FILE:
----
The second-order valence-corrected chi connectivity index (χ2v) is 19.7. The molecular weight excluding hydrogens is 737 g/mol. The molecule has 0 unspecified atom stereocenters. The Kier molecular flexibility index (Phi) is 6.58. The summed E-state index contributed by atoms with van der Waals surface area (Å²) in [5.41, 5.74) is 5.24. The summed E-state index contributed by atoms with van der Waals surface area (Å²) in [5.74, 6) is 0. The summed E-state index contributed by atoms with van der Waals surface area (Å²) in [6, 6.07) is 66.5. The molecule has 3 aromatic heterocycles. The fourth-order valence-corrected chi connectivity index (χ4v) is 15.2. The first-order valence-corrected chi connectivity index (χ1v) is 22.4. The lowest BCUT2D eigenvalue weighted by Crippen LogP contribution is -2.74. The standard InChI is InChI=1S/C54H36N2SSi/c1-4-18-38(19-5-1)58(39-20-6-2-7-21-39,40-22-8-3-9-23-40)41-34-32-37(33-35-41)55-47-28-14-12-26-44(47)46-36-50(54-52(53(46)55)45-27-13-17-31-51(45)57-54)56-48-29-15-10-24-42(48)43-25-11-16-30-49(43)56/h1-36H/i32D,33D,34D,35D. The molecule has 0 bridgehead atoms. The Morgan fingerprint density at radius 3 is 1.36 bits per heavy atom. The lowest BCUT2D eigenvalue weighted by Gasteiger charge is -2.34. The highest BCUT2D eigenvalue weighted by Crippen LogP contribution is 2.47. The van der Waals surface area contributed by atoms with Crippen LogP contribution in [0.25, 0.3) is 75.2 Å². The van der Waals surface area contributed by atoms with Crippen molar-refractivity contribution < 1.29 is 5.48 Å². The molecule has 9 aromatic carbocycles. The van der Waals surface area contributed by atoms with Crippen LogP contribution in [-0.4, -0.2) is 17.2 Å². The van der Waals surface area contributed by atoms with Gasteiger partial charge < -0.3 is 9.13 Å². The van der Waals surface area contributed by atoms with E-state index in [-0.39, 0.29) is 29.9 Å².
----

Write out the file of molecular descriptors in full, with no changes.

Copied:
The second-order valence-corrected chi connectivity index (χ2v) is 19.7. The molecular weight excluding hydrogens is 737 g/mol. The molecule has 0 unspecified atom stereocenters. The Kier molecular flexibility index (Phi) is 6.58. The summed E-state index contributed by atoms with van der Waals surface area (Å²) in [5.41, 5.74) is 5.24. The summed E-state index contributed by atoms with van der Waals surface area (Å²) in [5.74, 6) is 0. The summed E-state index contributed by atoms with van der Waals surface area (Å²) in [6, 6.07) is 66.5. The molecule has 3 aromatic heterocycles. The fourth-order valence-corrected chi connectivity index (χ4v) is 15.2. The first-order valence-corrected chi connectivity index (χ1v) is 22.4. The lowest BCUT2D eigenvalue weighted by Crippen LogP contribution is -2.74. The standard InChI is InChI=1S/C54H36N2SSi/c1-4-18-38(19-5-1)58(39-20-6-2-7-21-39,40-22-8-3-9-23-40)41-34-32-37(33-35-41)55-47-28-14-12-26-44(47)46-36-50(54-52(53(46)55)45-27-13-17-31-51(45)57-54)56-48-29-15-10-24-42(48)43-25-11-16-30-49(43)56/h1-36H/i32D,33D,34D,35D. The molecule has 0 bridgehead atoms. The Morgan fingerprint density at radius 3 is 1.36 bits per heavy atom. The lowest BCUT2D eigenvalue weighted by Gasteiger charge is -2.34. The highest BCUT2D eigenvalue weighted by Crippen LogP contribution is 2.47. The van der Waals surface area contributed by atoms with Crippen LogP contribution in [0.25, 0.3) is 75.2 Å². The van der Waals surface area contributed by atoms with Crippen molar-refractivity contribution < 1.29 is 5.48 Å². The molecule has 9 aromatic carbocycles. The van der Waals surface area contributed by atoms with Crippen LogP contribution in [-0.4, -0.2) is 17.2 Å². The van der Waals surface area contributed by atoms with Gasteiger partial charge < -0.3 is 9.13 Å². The van der Waals surface area contributed by atoms with E-state index in [-0.39, 0.29) is 29.9 Å².